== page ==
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From Dave Newton <newton.d...@yahoo.com>
Subject Re: How Many Methods Must an Action Walk Down (was Re: Annotation Validation, per method?)
Date Wed, 07 Nov 2007 23:39:59 GMT
--- Gary Affonso <glists2@greywether.com> wrote:
> Ted Husted wrote:
>> Meanwhile, in Struts 1 there is a "DispatchAction"
>> that does much the same thing. From other
>> discussions, I gather that "multiple actions per
>> controller" is considered a Good Thing on platforms
>> like Ruby on Rails.

It's really only a Good Thing in RoR because the
framework and markup makes it easier to do it that
way: it's a result of RoR's opinionation... Linking to
a different action requires an additional parameter in
the link tag "custom tag"; a conceptual equivalent
might be an S2 link with a "namespace" attribute in
addition to a configured "action" name.

> But for what I do with it (fairly typical webapps)
> one-action-class-per-action has served me very well.

I don't think anybody's saying that it's a bad idea,
but the framework does sort of "gently nudge" a
developer in the multiple-methods-per-action-class
(see below).

> I have limited experience using webwork/s2 with AJAX
> (I assume this is what you mean by "rich controls").

I think we're just talking about any type of control
that requires some form of preparation on the server
side; an Ajax control could be loaded by any
action/method on page load.

> Curiously, action!input is not a part of the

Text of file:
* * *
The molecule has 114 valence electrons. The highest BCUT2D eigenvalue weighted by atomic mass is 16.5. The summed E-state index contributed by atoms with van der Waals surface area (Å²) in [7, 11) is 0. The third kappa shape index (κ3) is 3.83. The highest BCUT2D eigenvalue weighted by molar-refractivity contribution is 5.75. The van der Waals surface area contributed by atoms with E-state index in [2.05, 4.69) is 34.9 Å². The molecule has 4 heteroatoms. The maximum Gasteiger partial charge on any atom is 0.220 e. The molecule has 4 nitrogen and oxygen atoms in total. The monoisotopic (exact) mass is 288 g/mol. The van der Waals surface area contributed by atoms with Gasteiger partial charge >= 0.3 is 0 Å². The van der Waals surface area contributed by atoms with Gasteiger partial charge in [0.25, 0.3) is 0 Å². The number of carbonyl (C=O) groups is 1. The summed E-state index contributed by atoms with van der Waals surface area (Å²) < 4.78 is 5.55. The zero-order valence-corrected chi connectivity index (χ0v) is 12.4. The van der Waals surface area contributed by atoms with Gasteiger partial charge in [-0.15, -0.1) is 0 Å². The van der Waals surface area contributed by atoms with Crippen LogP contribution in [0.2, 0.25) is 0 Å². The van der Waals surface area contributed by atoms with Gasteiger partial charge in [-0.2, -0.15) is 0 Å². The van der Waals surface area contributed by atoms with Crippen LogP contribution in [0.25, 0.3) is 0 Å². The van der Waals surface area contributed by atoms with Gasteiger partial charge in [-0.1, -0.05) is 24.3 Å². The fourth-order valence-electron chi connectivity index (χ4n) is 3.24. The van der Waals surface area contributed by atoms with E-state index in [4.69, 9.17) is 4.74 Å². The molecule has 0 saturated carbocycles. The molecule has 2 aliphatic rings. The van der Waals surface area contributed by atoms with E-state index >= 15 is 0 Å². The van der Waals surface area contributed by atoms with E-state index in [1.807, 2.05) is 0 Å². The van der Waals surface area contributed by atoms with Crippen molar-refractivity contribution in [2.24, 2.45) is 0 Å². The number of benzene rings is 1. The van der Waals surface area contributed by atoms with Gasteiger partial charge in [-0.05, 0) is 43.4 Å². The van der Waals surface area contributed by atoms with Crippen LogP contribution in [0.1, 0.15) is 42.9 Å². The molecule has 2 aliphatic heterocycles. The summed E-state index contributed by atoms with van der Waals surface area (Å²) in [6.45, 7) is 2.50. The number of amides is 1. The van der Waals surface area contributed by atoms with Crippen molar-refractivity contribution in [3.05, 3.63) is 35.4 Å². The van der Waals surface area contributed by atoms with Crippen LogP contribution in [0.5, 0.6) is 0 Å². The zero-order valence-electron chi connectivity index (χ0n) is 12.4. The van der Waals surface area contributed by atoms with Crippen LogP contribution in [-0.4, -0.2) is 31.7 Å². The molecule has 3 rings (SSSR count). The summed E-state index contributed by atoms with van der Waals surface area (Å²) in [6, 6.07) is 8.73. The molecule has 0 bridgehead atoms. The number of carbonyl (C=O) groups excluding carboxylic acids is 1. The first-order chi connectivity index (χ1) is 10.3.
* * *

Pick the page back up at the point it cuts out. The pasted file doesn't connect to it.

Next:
> framework I'm familiarwith.  Can you point me
> to some docs that describe it?

http://struts.apache.org/2.x/docs/action-configuration.html

Look at the "Dynamic Method Invocation" section,
1/2-2/3 of the way down.

> Again, not one *method*.  That'd be crazy!

That's what's being discussed, I'm pretty sure, but
with an eye towards a different "prepare" cycle: the
whole Preparable lifecycle makes more sense if there
are multiple (request-handling) methods in an Action
class. If there's only "execute" you don't gain very
much by having the framework call prepare(), and I'd
probably even argue it's less clear than calling it
manually from execute().

If, OTOH, you have several methods that all require
identical preparation then a prepare() in each method
is a bit noisier than letting the framework call it.

(This was just discussed on a current project and that
seemed to be the general consensus, anyway, but for
the most part I agree with it.)

d.


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